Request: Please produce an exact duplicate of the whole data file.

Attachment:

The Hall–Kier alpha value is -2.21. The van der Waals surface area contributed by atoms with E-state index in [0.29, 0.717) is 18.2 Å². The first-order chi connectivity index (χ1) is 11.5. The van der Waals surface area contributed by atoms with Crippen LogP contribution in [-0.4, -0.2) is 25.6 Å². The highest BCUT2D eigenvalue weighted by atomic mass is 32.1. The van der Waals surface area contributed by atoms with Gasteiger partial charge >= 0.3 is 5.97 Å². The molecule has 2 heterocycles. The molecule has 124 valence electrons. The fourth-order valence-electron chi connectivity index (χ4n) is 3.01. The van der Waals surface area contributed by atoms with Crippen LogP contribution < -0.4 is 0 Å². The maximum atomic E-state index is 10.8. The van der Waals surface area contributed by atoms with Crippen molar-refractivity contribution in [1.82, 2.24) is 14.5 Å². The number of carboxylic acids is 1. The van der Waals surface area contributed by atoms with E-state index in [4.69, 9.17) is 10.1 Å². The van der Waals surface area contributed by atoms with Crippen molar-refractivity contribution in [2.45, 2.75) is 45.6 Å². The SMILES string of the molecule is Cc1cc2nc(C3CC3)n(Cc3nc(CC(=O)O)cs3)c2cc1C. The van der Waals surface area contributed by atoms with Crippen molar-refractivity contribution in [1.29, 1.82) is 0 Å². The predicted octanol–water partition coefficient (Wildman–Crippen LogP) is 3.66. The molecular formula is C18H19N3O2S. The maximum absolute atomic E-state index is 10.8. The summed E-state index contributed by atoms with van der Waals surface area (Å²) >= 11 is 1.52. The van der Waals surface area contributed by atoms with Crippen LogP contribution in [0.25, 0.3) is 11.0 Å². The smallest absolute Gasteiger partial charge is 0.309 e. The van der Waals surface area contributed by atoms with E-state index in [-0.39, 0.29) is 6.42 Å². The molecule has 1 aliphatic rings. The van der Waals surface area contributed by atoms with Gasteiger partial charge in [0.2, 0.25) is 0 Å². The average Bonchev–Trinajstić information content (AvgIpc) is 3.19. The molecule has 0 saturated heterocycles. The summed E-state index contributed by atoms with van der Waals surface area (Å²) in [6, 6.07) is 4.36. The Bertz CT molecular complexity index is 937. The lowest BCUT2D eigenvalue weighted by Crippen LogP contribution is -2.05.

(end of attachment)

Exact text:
The Hall–Kier alpha value is -2.21. The van der Waals surface area contributed by atoms with E-state index in [0.29, 0.717) is 18.2 Å². The first-order chi connectivity index (χ1) is 11.5. The van der Waals surface area contributed by atoms with Crippen LogP contribution in [-0.4, -0.2) is 25.6 Å². The highest BCUT2D eigenvalue weighted by atomic mass is 32.1. The van der Waals surface area contributed by atoms with Gasteiger partial charge >= 0.3 is 5.97 Å². The molecule has 2 heterocycles. The molecule has 124 valence electrons. The fourth-order valence-electron chi connectivity index (χ4n) is 3.01. The van der Waals surface area contributed by atoms with Crippen LogP contribution < -0.4 is 0 Å². The maximum atomic E-state index is 10.8. The van der Waals surface area contributed by atoms with Crippen molar-refractivity contribution in [1.82, 2.24) is 14.5 Å². The number of carboxylic acids is 1. The van der Waals surface area contributed by atoms with E-state index in [4.69, 9.17) is 10.1 Å². The van der Waals surface area contributed by atoms with Crippen molar-refractivity contribution in [2.45, 2.75) is 45.6 Å². The SMILES string of the molecule is Cc1cc2nc(C3CC3)n(Cc3nc(CC(=O)O)cs3)c2cc1C. The van der Waals surface area contributed by atoms with Crippen molar-refractivity contribution in [1.29, 1.82) is 0 Å². The predicted octanol–water partition coefficient (Wildman–Crippen LogP) is 3.66. The molecular formula is C18H19N3O2S. The maximum absolute atomic E-state index is 10.8. The summed E-state index contributed by atoms with van der Waals surface area (Å²) >= 11 is 1.52. The van der Waals surface area contributed by atoms with Crippen LogP contribution in [0.25, 0.3) is 11.0 Å². The smallest absolute Gasteiger partial charge is 0.309 e. The van der Waals surface area contributed by atoms with E-state index in [-0.39, 0.29) is 6.42 Å². The molecule has 1 aliphatic rings. The van der Waals surface area contributed by atoms with Gasteiger partial charge in [0.2, 0.25) is 0 Å². The average Bonchev–Trinajstić information content (AvgIpc) is 3.19. The molecule has 0 saturated heterocycles. The summed E-state index contributed by atoms with van der Waals surface area (Å²) in [6, 6.07) is 4.36. The Bertz CT molecular complexity index is 937. The lowest BCUT2D eigenvalue weighted by Crippen LogP contribution is -2.05.